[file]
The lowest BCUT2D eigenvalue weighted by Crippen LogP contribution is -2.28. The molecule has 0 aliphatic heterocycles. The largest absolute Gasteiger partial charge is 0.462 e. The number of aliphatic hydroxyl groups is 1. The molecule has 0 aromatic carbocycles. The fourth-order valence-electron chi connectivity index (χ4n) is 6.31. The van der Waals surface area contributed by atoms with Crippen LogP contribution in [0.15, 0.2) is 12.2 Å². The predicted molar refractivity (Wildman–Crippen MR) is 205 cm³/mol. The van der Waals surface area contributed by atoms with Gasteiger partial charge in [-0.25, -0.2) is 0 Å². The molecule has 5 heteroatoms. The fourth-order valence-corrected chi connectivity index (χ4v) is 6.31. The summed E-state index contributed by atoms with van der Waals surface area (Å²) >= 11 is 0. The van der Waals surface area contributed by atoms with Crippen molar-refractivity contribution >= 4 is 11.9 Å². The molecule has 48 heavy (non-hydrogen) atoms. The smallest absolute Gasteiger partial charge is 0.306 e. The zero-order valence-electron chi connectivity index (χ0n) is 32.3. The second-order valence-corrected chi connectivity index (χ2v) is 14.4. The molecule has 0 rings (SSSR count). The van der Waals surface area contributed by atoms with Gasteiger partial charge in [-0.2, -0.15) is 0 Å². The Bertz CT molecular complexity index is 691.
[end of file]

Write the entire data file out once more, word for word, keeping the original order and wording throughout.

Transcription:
The lowest BCUT2D eigenvalue weighted by Crippen LogP contribution is -2.28. The molecule has 0 aliphatic heterocycles. The largest absolute Gasteiger partial charge is 0.462 e. The number of aliphatic hydroxyl groups is 1. The molecule has 0 aromatic carbocycles. The fourth-order valence-electron chi connectivity index (χ4n) is 6.31. The van der Waals surface area contributed by atoms with Crippen LogP contribution in [0.15, 0.2) is 12.2 Å². The predicted molar refractivity (Wildman–Crippen MR) is 205 cm³/mol. The van der Waals surface area contributed by atoms with Gasteiger partial charge in [-0.25, -0.2) is 0 Å². The molecule has 5 heteroatoms. The fourth-order valence-corrected chi connectivity index (χ4v) is 6.31. The summed E-state index contributed by atoms with van der Waals surface area (Å²) >= 11 is 0. The van der Waals surface area contributed by atoms with Crippen molar-refractivity contribution >= 4 is 11.9 Å². The molecule has 48 heavy (non-hydrogen) atoms. The smallest absolute Gasteiger partial charge is 0.306 e. The zero-order valence-electron chi connectivity index (χ0n) is 32.3. The second-order valence-corrected chi connectivity index (χ2v) is 14.4. The molecule has 0 rings (SSSR count). The van der Waals surface area contributed by atoms with Gasteiger partial charge in [-0.2, -0.15) is 0 Å². The Bertz CT molecular complexity index is 691.